By Roger Aitken / www.forbes.com / April 12th, 2018
Dara Khosrowshahi, CEO of Uber, speaks during an event at the Uber DC Green-light Hub April 11, 2018 in Washington, DC. (Photo: Brendan Smialowski/AFP/Getty Images).
A few years ago in 2015 express same-day deliveries from local retailers looked to be the next big revolution in shopping. Uber was valued at around a whopping $50 billion as it launched its UberRUSH merchant delivery service, and express local delivery company Shyp zoomed to a $250 million valuation. Some going.
Fast forward to today and demand has failed to match the hype and both companies have faltered. By this January Shyp was floundering and by March 27, 2018, it was no longer in operation. Similarly, Uber more recently announced that its UberRUSH service was to close on June 30 this year in New York, San Francisco and Chicago.
The latter’s service has been available for people to request deliveries of items not exceeding thirty pounds - bar certain exceptions.
These developments come amid a backdrop of increasing numbers of shops on the high street in Britain shuttered. Last year saw 5,855 high street stores in the U.K. closing, with fashion and footwear outlets the hardest hit according to statistics compiled by The Local Data. Adding to retail sector woes, the collapse this year of both Toys R Us and Maplin resulted in over 5,000 lost jobs.
Both UberRUSH and Shyp were based on this supposed brave new world of the gig economy that now seems to be faltering, according to the view of e-commerce delivery expert ParcelHero, which partners with the likes of international courier firms DHL and UPS amongst others.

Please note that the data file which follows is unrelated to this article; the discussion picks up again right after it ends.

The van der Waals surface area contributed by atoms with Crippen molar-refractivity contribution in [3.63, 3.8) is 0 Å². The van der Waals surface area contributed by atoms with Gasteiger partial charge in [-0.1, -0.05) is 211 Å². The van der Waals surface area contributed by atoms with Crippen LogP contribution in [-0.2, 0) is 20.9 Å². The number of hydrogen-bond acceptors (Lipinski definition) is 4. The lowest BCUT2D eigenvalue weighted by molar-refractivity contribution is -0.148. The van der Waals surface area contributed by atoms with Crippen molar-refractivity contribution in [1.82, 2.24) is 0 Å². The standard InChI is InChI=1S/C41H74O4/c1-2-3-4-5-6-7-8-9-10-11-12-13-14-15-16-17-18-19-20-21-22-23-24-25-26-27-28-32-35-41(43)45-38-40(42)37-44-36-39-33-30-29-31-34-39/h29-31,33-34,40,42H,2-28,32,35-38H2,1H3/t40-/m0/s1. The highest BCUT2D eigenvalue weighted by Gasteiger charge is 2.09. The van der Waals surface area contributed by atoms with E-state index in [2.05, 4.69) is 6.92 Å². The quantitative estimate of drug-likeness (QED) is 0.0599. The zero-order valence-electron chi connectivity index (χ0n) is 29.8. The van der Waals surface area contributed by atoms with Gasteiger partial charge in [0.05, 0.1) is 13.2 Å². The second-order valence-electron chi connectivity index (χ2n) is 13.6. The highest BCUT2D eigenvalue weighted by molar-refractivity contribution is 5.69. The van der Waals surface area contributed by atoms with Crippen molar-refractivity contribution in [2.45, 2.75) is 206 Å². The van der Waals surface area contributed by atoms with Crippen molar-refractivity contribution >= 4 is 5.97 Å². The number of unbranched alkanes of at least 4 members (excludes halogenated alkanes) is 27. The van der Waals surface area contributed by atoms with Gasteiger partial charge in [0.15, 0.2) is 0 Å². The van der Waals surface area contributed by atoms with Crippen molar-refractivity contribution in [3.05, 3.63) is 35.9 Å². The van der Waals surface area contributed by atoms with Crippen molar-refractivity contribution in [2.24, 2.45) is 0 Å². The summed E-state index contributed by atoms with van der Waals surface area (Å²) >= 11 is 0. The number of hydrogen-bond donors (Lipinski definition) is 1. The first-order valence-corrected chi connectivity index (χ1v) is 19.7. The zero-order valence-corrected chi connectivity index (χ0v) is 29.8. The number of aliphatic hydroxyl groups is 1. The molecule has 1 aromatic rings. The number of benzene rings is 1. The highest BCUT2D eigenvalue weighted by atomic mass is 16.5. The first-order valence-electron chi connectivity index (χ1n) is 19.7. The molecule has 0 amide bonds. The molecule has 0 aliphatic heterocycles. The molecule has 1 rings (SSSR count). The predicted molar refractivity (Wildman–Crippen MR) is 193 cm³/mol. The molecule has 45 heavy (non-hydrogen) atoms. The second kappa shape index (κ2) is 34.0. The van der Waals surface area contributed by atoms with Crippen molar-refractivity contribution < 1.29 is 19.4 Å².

But the fundamental question remains: is there really no demand for on demand deliveries? Well, a report from ParcelHero, which is titled The Uberfication of Deliveries revealed that Uber really needs the potential revenues deliveries would bring it.
Yet as both Shyp and UberRUSH have experienced and reached the end of the proverbial road this year, it seems no one has yet learned how to make same-day express local merchant deliveries cost effective.
In November 2017, newly disclosed financials at the time revealed that Uber had lost more than $1 billion for two quarters in a row. The company’s net losses widened to $1.46 billion, up from $1.06 billion in the second quarter.
Shyp clearly found last year heavy going and pulled out of Chicago, Los Angeles and New York in July in order to concentrate on San Francisco, where the company was based.
Kevin Gibbon, CEO, remarked at the time about the retrenchment, stating: “Knowing what we know now, there’s no question we’d do some things differently. We would have built profitability in from the beginning. And shifted to serve business customers sooner.”
David Jinks, Head of Consumer Research at London-headquartered ParcelHero, commenting said: “In a world of increasing instant gratification, Shyp seemed a great idea as a one-size-fits-all delivery company; delivering, for just $5, anything from a computer to a bike. And, “an Uber for things”, as Uber’s General Manager described UberRUSH upon its launch, made even more sense given its vast network of cab drivers waiting for pick-ups, who could also be used for deliveries.”
Both UberRUSH and Shyp were part of a wave of start-ups based on the idea that many consumers were happy to pay an “impatience premium” in order to get hold of items fast. Hence the success of Amazon Prime Now.
However, the assumption made seems to have been proved false. And, while the demand for instant local deliveries of purchases is there, “it’s not yet large or consistent enough to be a viable business model” according to Jinks.